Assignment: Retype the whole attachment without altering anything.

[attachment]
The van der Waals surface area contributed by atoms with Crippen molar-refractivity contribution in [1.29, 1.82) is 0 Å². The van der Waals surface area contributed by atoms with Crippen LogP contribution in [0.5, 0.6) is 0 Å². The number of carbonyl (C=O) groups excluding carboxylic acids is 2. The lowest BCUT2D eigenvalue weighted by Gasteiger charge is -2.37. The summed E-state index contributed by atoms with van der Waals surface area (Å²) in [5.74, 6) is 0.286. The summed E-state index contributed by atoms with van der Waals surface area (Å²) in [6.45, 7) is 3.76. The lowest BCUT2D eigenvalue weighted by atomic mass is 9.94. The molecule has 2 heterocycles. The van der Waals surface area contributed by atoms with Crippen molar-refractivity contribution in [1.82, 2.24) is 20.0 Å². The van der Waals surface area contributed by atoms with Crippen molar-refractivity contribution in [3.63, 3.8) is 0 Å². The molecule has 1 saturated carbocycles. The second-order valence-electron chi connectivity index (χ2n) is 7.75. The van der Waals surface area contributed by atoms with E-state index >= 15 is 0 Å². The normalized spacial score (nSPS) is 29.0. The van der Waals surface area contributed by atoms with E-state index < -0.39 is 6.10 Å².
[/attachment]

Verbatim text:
The van der Waals surface area contributed by atoms with Crippen molar-refractivity contribution in [1.29, 1.82) is 0 Å². The van der Waals surface area contributed by atoms with Crippen LogP contribution in [0.5, 0.6) is 0 Å². The number of carbonyl (C=O) groups excluding carboxylic acids is 2. The lowest BCUT2D eigenvalue weighted by Gasteiger charge is -2.37. The summed E-state index contributed by atoms with van der Waals surface area (Å²) in [5.74, 6) is 0.286. The summed E-state index contributed by atoms with van der Waals surface area (Å²) in [6.45, 7) is 3.76. The lowest BCUT2D eigenvalue weighted by atomic mass is 9.94. The molecule has 2 heterocycles. The van der Waals surface area contributed by atoms with Crippen molar-refractivity contribution in [1.82, 2.24) is 20.0 Å². The van der Waals surface area contributed by atoms with Crippen molar-refractivity contribution in [3.63, 3.8) is 0 Å². The molecule has 1 saturated carbocycles. The second-order valence-electron chi connectivity index (χ2n) is 7.75. The van der Waals surface area contributed by atoms with E-state index >= 15 is 0 Å². The normalized spacial score (nSPS) is 29.0. The van der Waals surface area contributed by atoms with E-state index < -0.39 is 6.10 Å².